Upon landing in Nanning, we were immediately whisked off to our hotel. On the 30 minute trip, our guide bombarded us with detailed instructions: what to expect, when our girls would arrive, and what needed to be prepared in advance. We were told that they would arrive at 9:30 in the morning in our hotel rooms. The five of us looked at each other and said, “This is it!” Shortly after 9:30 the next day, our lives changed forever. A knock at the door that we all instinctively knew must be Anah’s, signaled her arrival. We felt like the paparazzi as she marched boldly into the room, followed by her Chinese escorts. To be honest, it was an awkward moment. There was no sense of recognition or greeting. She just headed straight for the bed, where we had laid out a new dress, some toiletry items, a coloring book and crayons and some snacks. The rest of us just watched her as she quickly made herself at home.
The first thing that grabbed her attention was a comb and brush. We think it’s probably because it was shiny. She spent her first 10 minutes with us just combing her hair. When she tired of that, we introduced her to the coloring book and crayons. She picked out crayon after crayon, scribbled with it, and then squealed. I doubt she has seen that many before. (Good thing I didn’t get the 50-crayon set. It might have been too overwhelming!)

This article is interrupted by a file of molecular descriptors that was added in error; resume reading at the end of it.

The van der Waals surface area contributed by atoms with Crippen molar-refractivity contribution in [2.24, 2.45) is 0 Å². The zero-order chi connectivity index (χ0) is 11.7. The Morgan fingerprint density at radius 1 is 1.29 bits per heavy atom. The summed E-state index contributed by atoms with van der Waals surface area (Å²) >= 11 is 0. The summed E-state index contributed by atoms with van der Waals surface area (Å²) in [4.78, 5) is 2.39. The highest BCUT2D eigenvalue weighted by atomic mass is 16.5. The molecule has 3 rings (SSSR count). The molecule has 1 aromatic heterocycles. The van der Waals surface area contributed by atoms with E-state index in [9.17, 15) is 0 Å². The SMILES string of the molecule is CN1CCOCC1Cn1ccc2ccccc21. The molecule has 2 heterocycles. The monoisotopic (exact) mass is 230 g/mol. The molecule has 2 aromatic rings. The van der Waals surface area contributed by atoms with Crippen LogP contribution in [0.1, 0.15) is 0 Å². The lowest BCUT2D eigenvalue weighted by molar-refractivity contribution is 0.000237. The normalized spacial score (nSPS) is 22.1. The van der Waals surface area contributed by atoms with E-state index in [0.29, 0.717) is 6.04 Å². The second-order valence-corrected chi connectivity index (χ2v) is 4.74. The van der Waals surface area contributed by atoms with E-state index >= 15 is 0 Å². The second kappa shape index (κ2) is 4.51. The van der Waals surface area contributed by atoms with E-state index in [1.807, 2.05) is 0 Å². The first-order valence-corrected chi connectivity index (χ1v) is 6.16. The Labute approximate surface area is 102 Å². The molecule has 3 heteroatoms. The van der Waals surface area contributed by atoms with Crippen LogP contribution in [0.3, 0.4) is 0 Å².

Afterwards, we were able to sit with her caregivers and ask questions via a translator. My parents were also there to help. We learned that she was a very quick learner and will copy whatever others are doing. In her foster home, she was actually one of two Down Syndrome children fostered there. Her older foster sister had aged out of adoption eligibility (we assume then that she must be over 14). They called her “Apple”. Because Anah is so small and petite, they called her “Cherry”. Janna is now going to be her new “Apple”.
The rest of the day was filled with firsts: first time watching her eat and learning her eating habits, first time taking her to the bathroom and discovering that she didn’t know how to use a western toilet (no wonder she seemed petrified at going to the bathroom after we were assured that she was toilet trained!), first time seeing her stubborn streak, first time putting her down to bed (which was not unlike a wrestling match).
We were all exhausted by the end of the day. While the information we received about her happy nature, intelligence, and easy-going personality was accurate, she was far different than what we would have ever imagined. The learning curve is steep and we already are feeling it. But we also know that as with any new child, biological or not, it’s going to take time for trust to develop as well as time for us to figure out how to communicate and get through to her.
That is why I am comforted by the reminder from Jesus Himself that He will not leave us as orphans. There are moments when I feel discouraged. This morning, I woke up early, pondering and planning how we were going to navigate through another day. It was in this time that He reminded me that this is not something I need to face alone. He has not abandoned us. We will never be orphans.
As I write now, Anah is still fast asleep. I’m sure she is just as exhausted as we are. But we will press on. I am sure that our little Cherry will have much to teach us.